Evidence supports treadmill walking, biking, running, Tai chi, yoga, dance, weight training, pilates, non-contact boxing, and several other exercise forms in PD [14]. Although there is ample data supporting the role of exercise in PD, there is still a lack of sufficient data on the amount, duration, intensity, or type of exercises that make a difference in motor symptoms of PD. The best available recommendation is the evidence-based guidelines published by the American College of Sports Medicine (ACSM) which recommends at least 30 minutes of aerobic activity three days a week, 30 minutes of strength training 2-3 days a week, along with balance, agility training 2-3 days/week and stretching more than 2-3 days a week with daily sessions being most effective. However, any exercise performed depending on patient preference, interest, safety, and availability is encouraged. The increasing availability and popularity of community exercise programs make this goal more achievable for patients. Intense physical therapy exercise programs like Lee-Silverman Voice Therapy-BIG (LSVT BIG®) are effective evidence-based programs that improve mobility and have various available programs for patients in different stages of PD [15]. Local PD exercise classes are also available in bigger cities across the nation.

There are several freely available exercise videos for PD patients including chair exercises for high fall risk and deconditioned patients by Mind & Mobility (South Florida), exercise video guides from the American Association of Retired Persons (AARP), American Parkinson Disease Association, Parkinson’s Foundation, Brian Grant Foundation, European Parkinson’s Disease Association, Parkinson’s Exercise Program 4 You, Go4Life Exercise Videos by National Institute on Aging, Joy of Movement videos, U-Turn Parkinson’s Workout Series, Power for Parkinson’s exercise videos, Yoga for Parkinson’s and Davis Phinney Foundation for Parkinson’s. There are dance exercise class videos on YouTube by Dance Beyond Parkinson’s and Dance for PD. There are free boxing workout videos by Neuroboxing, Parkies PunchBack, RockSteady Boxing On-Your- Own Exercise Series. There are exercise videos from Moving for Better Balance by New York YMCA, Live Large with Parkinson’s at Countryside YMCA Ohio, Parkinson Wellness Recovery Moves of the Month, Moves with Claire among several other free resources [16].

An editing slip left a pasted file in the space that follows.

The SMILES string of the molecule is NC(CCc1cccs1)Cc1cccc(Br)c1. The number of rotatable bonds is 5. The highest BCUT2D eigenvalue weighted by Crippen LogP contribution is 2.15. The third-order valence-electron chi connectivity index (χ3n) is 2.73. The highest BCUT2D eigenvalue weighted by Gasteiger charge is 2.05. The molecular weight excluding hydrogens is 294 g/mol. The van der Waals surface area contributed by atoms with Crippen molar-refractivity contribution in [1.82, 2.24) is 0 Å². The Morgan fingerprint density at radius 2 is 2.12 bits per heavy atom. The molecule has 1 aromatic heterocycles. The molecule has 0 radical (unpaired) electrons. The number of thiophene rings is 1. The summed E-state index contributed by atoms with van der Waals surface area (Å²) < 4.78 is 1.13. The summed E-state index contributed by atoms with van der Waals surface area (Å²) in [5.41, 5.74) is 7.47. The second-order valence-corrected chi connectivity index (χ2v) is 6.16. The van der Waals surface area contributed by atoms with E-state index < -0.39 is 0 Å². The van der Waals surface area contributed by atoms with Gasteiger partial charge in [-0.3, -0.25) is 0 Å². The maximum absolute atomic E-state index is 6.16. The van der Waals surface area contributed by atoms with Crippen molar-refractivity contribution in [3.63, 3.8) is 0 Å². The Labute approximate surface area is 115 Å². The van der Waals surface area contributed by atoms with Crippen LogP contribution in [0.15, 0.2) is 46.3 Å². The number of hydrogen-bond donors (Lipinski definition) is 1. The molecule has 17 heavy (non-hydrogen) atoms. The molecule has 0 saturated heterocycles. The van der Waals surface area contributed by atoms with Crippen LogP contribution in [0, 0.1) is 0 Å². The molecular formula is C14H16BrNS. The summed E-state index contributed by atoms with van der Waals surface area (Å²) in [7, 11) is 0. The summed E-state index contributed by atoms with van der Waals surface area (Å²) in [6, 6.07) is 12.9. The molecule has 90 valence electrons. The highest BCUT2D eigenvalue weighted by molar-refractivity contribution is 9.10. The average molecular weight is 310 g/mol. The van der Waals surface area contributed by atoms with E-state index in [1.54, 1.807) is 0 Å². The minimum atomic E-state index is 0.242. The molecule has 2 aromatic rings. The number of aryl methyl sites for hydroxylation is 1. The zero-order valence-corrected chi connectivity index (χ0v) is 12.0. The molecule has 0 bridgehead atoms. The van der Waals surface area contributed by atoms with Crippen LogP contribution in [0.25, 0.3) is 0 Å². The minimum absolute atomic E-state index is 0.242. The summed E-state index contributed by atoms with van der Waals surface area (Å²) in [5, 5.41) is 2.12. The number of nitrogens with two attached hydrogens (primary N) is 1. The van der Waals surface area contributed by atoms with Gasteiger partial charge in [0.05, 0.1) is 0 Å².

In addition to these online resources, community-based fitness programs and PD-specific exercise groups make it easier for patients to stay motivated and access different exercise programs. With the increasing use of televisits during the COVID-19 pandemic, patients can access exercise group programs from the comfort of their homes. The use of virtual reality technology for rehabilitation in PD has been studied and was noted to be comparable to conventional therapy in improving gait and balance [17-19]. The availability of different wearable sensors and the widespread use of smartphones and smartwatches with inbuilt pedometer features make it easier to quantify exercise, daily steps and help improve mobility and exercise in PD patients. Every PD patient must be educated about the benefits of exercise and strongly encouraged to exercise to improve overall functioning and possible diseasemodifying benefits.

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© 2022 Dhanya Vijayakumar. This is an open access article distributed under the terms of the Creative Commons Attribution License , which permits unrestricted use, distribution, and build upon your work non-commercially.